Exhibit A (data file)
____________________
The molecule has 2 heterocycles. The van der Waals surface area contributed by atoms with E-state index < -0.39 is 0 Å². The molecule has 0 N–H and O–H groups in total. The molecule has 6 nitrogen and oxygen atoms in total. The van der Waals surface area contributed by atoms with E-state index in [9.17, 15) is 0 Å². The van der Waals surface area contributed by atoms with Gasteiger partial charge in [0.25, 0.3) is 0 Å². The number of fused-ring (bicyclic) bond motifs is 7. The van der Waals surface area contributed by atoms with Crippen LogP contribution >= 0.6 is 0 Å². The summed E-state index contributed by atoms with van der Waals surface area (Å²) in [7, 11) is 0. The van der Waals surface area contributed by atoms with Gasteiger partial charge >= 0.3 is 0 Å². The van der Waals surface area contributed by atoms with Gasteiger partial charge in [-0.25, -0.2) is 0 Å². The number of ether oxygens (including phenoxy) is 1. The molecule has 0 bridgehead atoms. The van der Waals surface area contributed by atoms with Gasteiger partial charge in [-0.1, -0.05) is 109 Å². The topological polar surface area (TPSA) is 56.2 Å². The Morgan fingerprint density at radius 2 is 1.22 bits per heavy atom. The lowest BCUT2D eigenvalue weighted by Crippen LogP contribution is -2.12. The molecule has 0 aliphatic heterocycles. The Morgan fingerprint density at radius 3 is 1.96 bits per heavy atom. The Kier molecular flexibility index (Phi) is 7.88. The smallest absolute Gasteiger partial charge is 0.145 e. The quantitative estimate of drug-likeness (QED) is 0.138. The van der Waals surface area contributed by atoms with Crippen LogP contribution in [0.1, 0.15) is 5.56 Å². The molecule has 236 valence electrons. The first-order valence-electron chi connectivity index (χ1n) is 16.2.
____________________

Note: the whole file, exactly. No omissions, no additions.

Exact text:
The molecule has 2 heterocycles. The van der Waals surface area contributed by atoms with E-state index < -0.39 is 0 Å². The molecule has 0 N–H and O–H groups in total. The molecule has 6 nitrogen and oxygen atoms in total. The van der Waals surface area contributed by atoms with E-state index in [9.17, 15) is 0 Å². The van der Waals surface area contributed by atoms with Gasteiger partial charge in [0.25, 0.3) is 0 Å². The number of fused-ring (bicyclic) bond motifs is 7. The van der Waals surface area contributed by atoms with Crippen LogP contribution >= 0.6 is 0 Å². The summed E-state index contributed by atoms with van der Waals surface area (Å²) in [7, 11) is 0. The van der Waals surface area contributed by atoms with Gasteiger partial charge >= 0.3 is 0 Å². The van der Waals surface area contributed by atoms with Gasteiger partial charge in [-0.25, -0.2) is 0 Å². The number of ether oxygens (including phenoxy) is 1. The molecule has 0 bridgehead atoms. The van der Waals surface area contributed by atoms with Gasteiger partial charge in [-0.1, -0.05) is 109 Å². The topological polar surface area (TPSA) is 56.2 Å². The Morgan fingerprint density at radius 2 is 1.22 bits per heavy atom. The lowest BCUT2D eigenvalue weighted by Crippen LogP contribution is -2.12. The molecule has 0 aliphatic heterocycles. The Morgan fingerprint density at radius 3 is 1.96 bits per heavy atom. The Kier molecular flexibility index (Phi) is 7.88. The smallest absolute Gasteiger partial charge is 0.145 e. The quantitative estimate of drug-likeness (QED) is 0.138. The van der Waals surface area contributed by atoms with Crippen LogP contribution in [0.1, 0.15) is 5.56 Å². The molecule has 236 valence electrons. The first-order valence-electron chi connectivity index (χ1n) is 16.2.